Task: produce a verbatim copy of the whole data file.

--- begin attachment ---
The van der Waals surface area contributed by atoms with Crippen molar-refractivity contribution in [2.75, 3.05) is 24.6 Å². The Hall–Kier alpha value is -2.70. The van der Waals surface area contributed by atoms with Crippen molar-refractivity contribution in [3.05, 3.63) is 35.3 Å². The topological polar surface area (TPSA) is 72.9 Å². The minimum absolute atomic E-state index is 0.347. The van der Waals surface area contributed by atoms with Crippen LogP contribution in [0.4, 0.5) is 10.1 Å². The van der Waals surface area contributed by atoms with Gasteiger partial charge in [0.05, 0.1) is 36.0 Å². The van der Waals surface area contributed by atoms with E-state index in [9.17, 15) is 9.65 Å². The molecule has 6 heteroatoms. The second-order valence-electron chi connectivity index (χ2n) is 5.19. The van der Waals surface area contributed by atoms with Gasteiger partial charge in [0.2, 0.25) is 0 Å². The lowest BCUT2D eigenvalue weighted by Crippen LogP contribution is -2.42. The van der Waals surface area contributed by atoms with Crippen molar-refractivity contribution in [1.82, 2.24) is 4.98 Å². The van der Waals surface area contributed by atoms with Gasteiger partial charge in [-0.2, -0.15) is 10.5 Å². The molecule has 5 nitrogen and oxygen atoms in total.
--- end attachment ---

The van der Waals surface area contributed by atoms with Crippen molar-refractivity contribution in [2.75, 3.05) is 24.6 Å². The Hall–Kier alpha value is -2.70. The van der Waals surface area contributed by atoms with Crippen molar-refractivity contribution in [3.05, 3.63) is 35.3 Å². The topological polar surface area (TPSA) is 72.9 Å². The minimum absolute atomic E-state index is 0.347. The van der Waals surface area contributed by atoms with Crippen LogP contribution in [0.4, 0.5) is 10.1 Å². The van der Waals surface area contributed by atoms with Gasteiger partial charge in [0.05, 0.1) is 36.0 Å². The van der Waals surface area contributed by atoms with E-state index in [9.17, 15) is 9.65 Å². The molecule has 6 heteroatoms. The second-order valence-electron chi connectivity index (χ2n) is 5.19. The van der Waals surface area contributed by atoms with Gasteiger partial charge in [0.2, 0.25) is 0 Å². The lowest BCUT2D eigenvalue weighted by Crippen LogP contribution is -2.42. The van der Waals surface area contributed by atoms with Crippen molar-refractivity contribution in [1.82, 2.24) is 4.98 Å². The van der Waals surface area contributed by atoms with Gasteiger partial charge in [-0.2, -0.15) is 10.5 Å². The molecule has 5 nitrogen and oxygen atoms in total.